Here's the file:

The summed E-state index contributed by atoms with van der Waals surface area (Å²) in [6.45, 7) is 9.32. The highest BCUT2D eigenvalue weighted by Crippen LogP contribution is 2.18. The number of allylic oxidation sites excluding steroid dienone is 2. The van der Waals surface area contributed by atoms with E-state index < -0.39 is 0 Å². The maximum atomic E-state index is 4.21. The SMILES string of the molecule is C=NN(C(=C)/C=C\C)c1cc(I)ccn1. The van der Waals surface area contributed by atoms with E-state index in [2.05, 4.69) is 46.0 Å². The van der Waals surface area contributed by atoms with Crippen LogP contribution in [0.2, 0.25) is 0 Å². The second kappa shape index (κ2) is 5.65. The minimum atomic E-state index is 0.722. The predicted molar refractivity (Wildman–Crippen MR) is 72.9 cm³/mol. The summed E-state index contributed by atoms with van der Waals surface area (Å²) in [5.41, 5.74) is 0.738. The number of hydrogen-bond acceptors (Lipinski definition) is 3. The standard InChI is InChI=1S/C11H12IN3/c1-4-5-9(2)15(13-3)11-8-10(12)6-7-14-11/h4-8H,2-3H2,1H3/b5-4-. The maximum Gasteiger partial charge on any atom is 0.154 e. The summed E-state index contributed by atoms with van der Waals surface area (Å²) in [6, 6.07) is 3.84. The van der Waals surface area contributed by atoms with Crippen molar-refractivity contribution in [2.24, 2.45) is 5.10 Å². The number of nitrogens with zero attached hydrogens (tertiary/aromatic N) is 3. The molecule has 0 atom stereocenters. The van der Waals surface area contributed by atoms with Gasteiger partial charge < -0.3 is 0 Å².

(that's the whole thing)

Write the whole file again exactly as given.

The summed E-state index contributed by atoms with van der Waals surface area (Å²) in [6.45, 7) is 9.32. The highest BCUT2D eigenvalue weighted by Crippen LogP contribution is 2.18. The number of allylic oxidation sites excluding steroid dienone is 2. The van der Waals surface area contributed by atoms with E-state index < -0.39 is 0 Å². The maximum atomic E-state index is 4.21. The SMILES string of the molecule is C=NN(C(=C)/C=C\C)c1cc(I)ccn1. The van der Waals surface area contributed by atoms with E-state index in [2.05, 4.69) is 46.0 Å². The van der Waals surface area contributed by atoms with Crippen LogP contribution in [0.2, 0.25) is 0 Å². The second kappa shape index (κ2) is 5.65. The minimum atomic E-state index is 0.722. The predicted molar refractivity (Wildman–Crippen MR) is 72.9 cm³/mol. The summed E-state index contributed by atoms with van der Waals surface area (Å²) in [5.41, 5.74) is 0.738. The number of hydrogen-bond acceptors (Lipinski definition) is 3. The standard InChI is InChI=1S/C11H12IN3/c1-4-5-9(2)15(13-3)11-8-10(12)6-7-14-11/h4-8H,2-3H2,1H3/b5-4-. The maximum Gasteiger partial charge on any atom is 0.154 e. The summed E-state index contributed by atoms with van der Waals surface area (Å²) in [6, 6.07) is 3.84. The van der Waals surface area contributed by atoms with Crippen molar-refractivity contribution in [2.24, 2.45) is 5.10 Å². The number of nitrogens with zero attached hydrogens (tertiary/aromatic N) is 3. The molecule has 0 atom stereocenters. The van der Waals surface area contributed by atoms with Gasteiger partial charge < -0.3 is 0 Å².